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emmerson mnangagwa might be sworn in, or the day after that, people are not sure what kind of leader he will make. but today they want to savor the moment as the push to get robert mugabe out of office has finally been achieved. laura: what are people worried that one dictator could something be replaced by another? shingai: it has been one of the major concerns that has been expressed to me given the fact that emmerson mnangagwa has been part of the system, part of the architecture, part of the ns haveion that zimbabweab witnessed since 1980. many people i spoke to our forgivewilling to that because he's the only leader so far who has been able to outfox mugabe and oust him from power. laura: what is it about life under robert mugabe that people in zimbabwe -- and you live
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there -- are most hoping will really change? shingai: well, it must be remembered that president mugabe was a liberator. he was a hero in 1980, and he reconciled black and white, he educated zimbabweans and made it the most literate population in africa. soon after that come his legacy really started to wane, especially when he started to to singapore to keep himself alive while people died in hospital here because of shortage of basic medicine. many people here remember him as the president who was obsessed with power, and that of session led him to -- that of session led him to forget what is important, the people. laura: thank you so much on this epic day. well, senator chris coons sits on the foreign relations africa subcommittee in congress and earlier he joined my colleagues
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katty kay and christian fraser for their program "beyond 100 days to give his reaction to mugabe's resignation. katty: we spoke to you before mugabe fell. incredibly happy and harare tonight. are you optimistic about the country now? sen. coons: this is an historic moment for the people of zimbabwe. for over 30 years, mugabe was a president who was initially a liberator but gradually became a dictator. the economy has been a shambles and there have been many violations of human rights and ways in which democracy has been thwarted since the 2008 election that mugabe lost but somehow maneuvered to remain as president. i'm hopeful that there will be a peaceful transition of power. mugabe has resigned and called for a peaceful transition. this will be up to the people of zimbabwe and regional leaders from the african union to insist
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on inclusive and open process. my hopes are that the transition will respect the rule of law and will lead to an open and inclusive election in which there will be a democratic process to choose the future leadership of zimbabwe that can reform the economy and repair the health of the country. christian: senator, we have been here before with other african leaders who have been deposed, and the lesson is that there is a very short window, a very small window for the international community to enact reform and to the economy working again. what could the united states do to help zimbabwe? sen. coons: the united states, as you know, it post fairly strong sanctions against zimbabwe many years ago against robert mugabe and his inner circle of advisers, as well as the country as a whole. the united states continues to provide significant amount of humanitarian relief because of the famine and a drought, but we do not provide any direct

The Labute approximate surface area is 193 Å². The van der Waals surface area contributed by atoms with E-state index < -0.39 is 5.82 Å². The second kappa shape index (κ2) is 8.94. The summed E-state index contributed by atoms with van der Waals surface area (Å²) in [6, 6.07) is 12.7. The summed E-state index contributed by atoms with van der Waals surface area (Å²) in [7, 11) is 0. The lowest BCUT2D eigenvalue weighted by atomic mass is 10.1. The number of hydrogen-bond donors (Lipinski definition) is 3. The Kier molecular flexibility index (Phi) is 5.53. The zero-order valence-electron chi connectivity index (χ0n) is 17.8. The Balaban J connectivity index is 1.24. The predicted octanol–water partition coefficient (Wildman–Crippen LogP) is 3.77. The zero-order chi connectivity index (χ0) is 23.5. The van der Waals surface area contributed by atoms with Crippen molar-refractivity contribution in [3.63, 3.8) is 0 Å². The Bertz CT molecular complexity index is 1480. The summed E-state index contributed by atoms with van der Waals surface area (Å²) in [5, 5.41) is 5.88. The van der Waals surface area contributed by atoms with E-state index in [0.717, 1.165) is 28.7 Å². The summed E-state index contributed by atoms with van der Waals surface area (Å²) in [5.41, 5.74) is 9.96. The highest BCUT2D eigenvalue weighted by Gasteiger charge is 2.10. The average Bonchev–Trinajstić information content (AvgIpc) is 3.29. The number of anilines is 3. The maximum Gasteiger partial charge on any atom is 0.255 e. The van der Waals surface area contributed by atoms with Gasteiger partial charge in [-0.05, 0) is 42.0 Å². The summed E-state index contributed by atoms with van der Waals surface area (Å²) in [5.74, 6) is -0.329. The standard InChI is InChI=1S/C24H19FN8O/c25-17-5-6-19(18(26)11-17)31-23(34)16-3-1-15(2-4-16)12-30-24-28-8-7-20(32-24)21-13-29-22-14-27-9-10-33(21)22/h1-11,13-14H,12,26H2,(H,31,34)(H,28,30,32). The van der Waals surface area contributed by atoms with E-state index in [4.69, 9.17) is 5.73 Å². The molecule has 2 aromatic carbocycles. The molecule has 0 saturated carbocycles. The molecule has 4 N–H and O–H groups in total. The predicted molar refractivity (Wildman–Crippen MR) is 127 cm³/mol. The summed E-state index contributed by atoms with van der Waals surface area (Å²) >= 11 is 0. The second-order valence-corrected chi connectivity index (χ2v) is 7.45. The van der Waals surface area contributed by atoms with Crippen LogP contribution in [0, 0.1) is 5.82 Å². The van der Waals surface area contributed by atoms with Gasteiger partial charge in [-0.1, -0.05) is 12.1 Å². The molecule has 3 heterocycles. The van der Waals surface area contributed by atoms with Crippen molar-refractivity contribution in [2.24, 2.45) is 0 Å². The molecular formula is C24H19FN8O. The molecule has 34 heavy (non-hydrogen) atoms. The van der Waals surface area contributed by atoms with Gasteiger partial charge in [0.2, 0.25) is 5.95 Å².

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government assistance. if the new government of zimbabwe presents itself as being more transparent and open to reform, the united states can consider lifting some or all of those sanctions. we can be a strong partner with zimbabwe for future development along with the united kingdom and others throughout europe and the world. we could create an environment for significant improvement in zimbabwe's economy as long as there is respect for human rights and the transparency and democracy that has been lacking for the last 37 years. laura: that was u.s. senator chris coons speaking a little earlier to my colleagues on "beyond 100 days." charlie rose from one of america's most prominent tv news anchors, has been fired by cbs after allegations of sexual misconduct. the pbs network has ended its relationship with the veteran broadcaster, too. 8 women accused the award-winning journalist of sexually harassing them. rose has apologized, although he says not all the allegations are
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accurate. earlier i spoke to amy brittain, one of the "washington post" reporters who broke the story. amy brittain, charlie rose's career has come to an abrupt halt within hours of your article being published. but you report the rumors of his behavior have circulated for years. why did the allegations take so long to come out? amy: i think that is a complicated answer. in a sense many of these women were deeply afraid of the possible repercussions of speaking out against someone as powerful as charlie rose. his stature in this country when it comes to being a prominent tv journalist, television host, he has a tremendous audience, a tremendous amount of power, and they were fearful of him. in another sense, i would say that many of the women we spoke with indicated that they had shared concerns for years about what had happened with charlie rose. they had told the executive producers of the show, and it became clear that nothing was really going to come of their complaints. so for them, i think it was a